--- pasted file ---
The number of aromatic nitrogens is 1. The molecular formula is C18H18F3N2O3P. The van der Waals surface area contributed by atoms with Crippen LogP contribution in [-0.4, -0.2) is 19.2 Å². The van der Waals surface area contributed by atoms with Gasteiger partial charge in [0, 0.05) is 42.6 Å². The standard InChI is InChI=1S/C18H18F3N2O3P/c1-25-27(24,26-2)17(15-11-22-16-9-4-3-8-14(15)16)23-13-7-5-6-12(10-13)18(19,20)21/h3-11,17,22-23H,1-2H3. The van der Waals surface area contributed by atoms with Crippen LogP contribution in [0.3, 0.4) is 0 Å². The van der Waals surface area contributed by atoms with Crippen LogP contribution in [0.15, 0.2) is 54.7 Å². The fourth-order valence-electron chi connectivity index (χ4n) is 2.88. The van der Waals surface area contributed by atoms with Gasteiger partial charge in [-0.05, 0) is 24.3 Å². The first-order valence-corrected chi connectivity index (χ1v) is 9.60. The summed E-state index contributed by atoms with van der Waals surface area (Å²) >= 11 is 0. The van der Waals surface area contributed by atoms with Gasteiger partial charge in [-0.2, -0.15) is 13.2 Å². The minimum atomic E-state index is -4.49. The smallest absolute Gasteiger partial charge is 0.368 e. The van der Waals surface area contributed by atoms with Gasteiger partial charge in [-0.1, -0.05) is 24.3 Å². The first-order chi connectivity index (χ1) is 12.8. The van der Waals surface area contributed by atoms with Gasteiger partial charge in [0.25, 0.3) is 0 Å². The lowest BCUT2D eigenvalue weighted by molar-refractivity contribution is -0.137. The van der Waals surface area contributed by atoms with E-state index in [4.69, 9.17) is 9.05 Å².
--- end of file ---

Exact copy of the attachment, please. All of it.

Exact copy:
The number of aromatic nitrogens is 1. The molecular formula is C18H18F3N2O3P. The van der Waals surface area contributed by atoms with Crippen LogP contribution in [-0.4, -0.2) is 19.2 Å². The van der Waals surface area contributed by atoms with Gasteiger partial charge in [0, 0.05) is 42.6 Å². The standard InChI is InChI=1S/C18H18F3N2O3P/c1-25-27(24,26-2)17(15-11-22-16-9-4-3-8-14(15)16)23-13-7-5-6-12(10-13)18(19,20)21/h3-11,17,22-23H,1-2H3. The van der Waals surface area contributed by atoms with Crippen LogP contribution in [0.3, 0.4) is 0 Å². The van der Waals surface area contributed by atoms with Crippen LogP contribution in [0.15, 0.2) is 54.7 Å². The fourth-order valence-electron chi connectivity index (χ4n) is 2.88. The van der Waals surface area contributed by atoms with Gasteiger partial charge in [-0.05, 0) is 24.3 Å². The first-order valence-corrected chi connectivity index (χ1v) is 9.60. The summed E-state index contributed by atoms with van der Waals surface area (Å²) >= 11 is 0. The van der Waals surface area contributed by atoms with Gasteiger partial charge in [-0.2, -0.15) is 13.2 Å². The minimum atomic E-state index is -4.49. The smallest absolute Gasteiger partial charge is 0.368 e. The van der Waals surface area contributed by atoms with Gasteiger partial charge in [-0.1, -0.05) is 24.3 Å². The first-order chi connectivity index (χ1) is 12.8. The van der Waals surface area contributed by atoms with Gasteiger partial charge in [0.25, 0.3) is 0 Å². The lowest BCUT2D eigenvalue weighted by molar-refractivity contribution is -0.137. The van der Waals surface area contributed by atoms with E-state index in [4.69, 9.17) is 9.05 Å².